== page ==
However, due to a clerical error, Judge Robinson's order was not transferred to the Marshal's Office until late August, and Gamarra was not transferred to FMC Butner in North Carolina until September 19, 2017. See Opp'n at 5; Def's Reply [ECF No. 13] at 6-7. The medical staffers at Butner indicated that they would need a full 120 days-until January 16, 2018- to evaluate Gamarra because he "showed an unwillingness to take medication and appeared psychotic." Gov't's Status Rep. [ECF No. 10] at 1-2. On January 30, 2018, the parties jointly moved to continue the status hearing scheduled for that day until March, when they would have had time to examine the report from Butner. See Min. Entry of Jan. 30, 2018. Judge Robinson agreed, and ultimately held the status hearing on March 8, 2018. See Min. Entry of Mar. 8, 2018. There, the government requested a Sell hearing to determine whether Gamarra could be involuntarily medicated; Gamarra, conversely, moved for the first time to dismiss the indictment because he had been held for longer than the 120 days authorized by statute for competency evaluations. Id. This latter motion is now before the Court.

         The Insanity Defense Reform Act of 1984 set up a three-step process for evaluating the competency of criminal defendants. First, upon a party's motion, and "if there is reasonable cause to believe that the defendant may presently be suffering from a mental disease or defect rendering him mentally incompetent, " a court may order the defendant committed for not longer than thirty days for evaluation. 18 U.S.C. § 424l(a)-(b); see id § 4247(b). Second, if the court finds by a preponderance of the evidence after the evaluation that the defendant remains mentally incompetent to stand trial, "the court shall commit the defendant to the custody of the Attorney General" for "a reasonable period of time, not to exceed four months" for further examination. LI § 4241(d)-(d)(1). Third, after the four-month evaluation period, the court must commit the defendant "for an additional reasonable period of time until his mental condition is so improved that trial may proceed, " but only "if the court finds that there is a substantial probability that within such additional period of time he will attain the capacity to permit the proceedings to go forward." Id. § 4241(d)(2). This case has already proceeded through the first two of these steps, but the government has not yet received an order to extend Gamarra's confinement under the third step.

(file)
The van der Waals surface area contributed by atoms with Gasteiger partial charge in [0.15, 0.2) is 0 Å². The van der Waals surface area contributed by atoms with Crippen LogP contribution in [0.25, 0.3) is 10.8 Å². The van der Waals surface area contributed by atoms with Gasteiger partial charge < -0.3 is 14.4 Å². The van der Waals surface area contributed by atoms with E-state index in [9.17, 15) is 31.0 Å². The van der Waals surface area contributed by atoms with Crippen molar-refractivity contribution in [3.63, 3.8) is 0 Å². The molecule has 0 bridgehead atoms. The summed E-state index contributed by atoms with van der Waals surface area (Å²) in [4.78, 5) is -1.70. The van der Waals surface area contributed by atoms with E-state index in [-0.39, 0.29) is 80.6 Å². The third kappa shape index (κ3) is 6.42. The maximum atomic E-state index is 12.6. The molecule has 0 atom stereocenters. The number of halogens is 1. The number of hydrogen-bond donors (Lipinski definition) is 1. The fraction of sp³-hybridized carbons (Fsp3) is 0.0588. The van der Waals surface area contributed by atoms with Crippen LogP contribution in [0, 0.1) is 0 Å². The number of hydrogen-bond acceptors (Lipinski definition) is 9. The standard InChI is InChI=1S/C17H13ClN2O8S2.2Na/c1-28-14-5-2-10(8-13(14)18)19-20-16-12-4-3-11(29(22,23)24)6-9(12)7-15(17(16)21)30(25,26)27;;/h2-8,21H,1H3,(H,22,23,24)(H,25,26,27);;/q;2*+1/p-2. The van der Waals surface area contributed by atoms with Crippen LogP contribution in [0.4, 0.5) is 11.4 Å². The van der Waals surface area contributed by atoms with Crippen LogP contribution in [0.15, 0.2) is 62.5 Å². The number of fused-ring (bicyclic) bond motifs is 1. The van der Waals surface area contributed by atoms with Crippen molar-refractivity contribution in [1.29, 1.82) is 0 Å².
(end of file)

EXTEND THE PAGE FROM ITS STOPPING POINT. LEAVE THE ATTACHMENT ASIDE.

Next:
Gamarra argues that his extended detention at Butner violates the Insanity Defense Reform Act. He is correct. The statutory text leaves no room for debate: it authorizes evaluation for a period "not to exceed four months." Id. § 4241(d)(1). Congress set this limit mindful of the Supreme Court's admonition in Jackson v. Indiana, 406 U.S. 715, 738 (1972), that "due process requires that the nature and duration of commitment bear some reasonable relation to the purpose for which the individual is committed." Nor did Congress set any provision for extending this four-month period, as it did for the initial thirty-day evaluation, which can be extended for up to fifteen more days. See United States v. Magassouba, 544 F.3d 387, 405 (2d Cir. 2008). The only manner by which a defendant can be kept in confinement beyond four months is through a court order finding that he has a substantial probability of attaining competency. Gamarra has remained in Butner for more than six months, without an order committing him "for an additional reasonable period of time." 18 U.S.C. § 4241(d)(2).[1] The government has therefore violated the Act.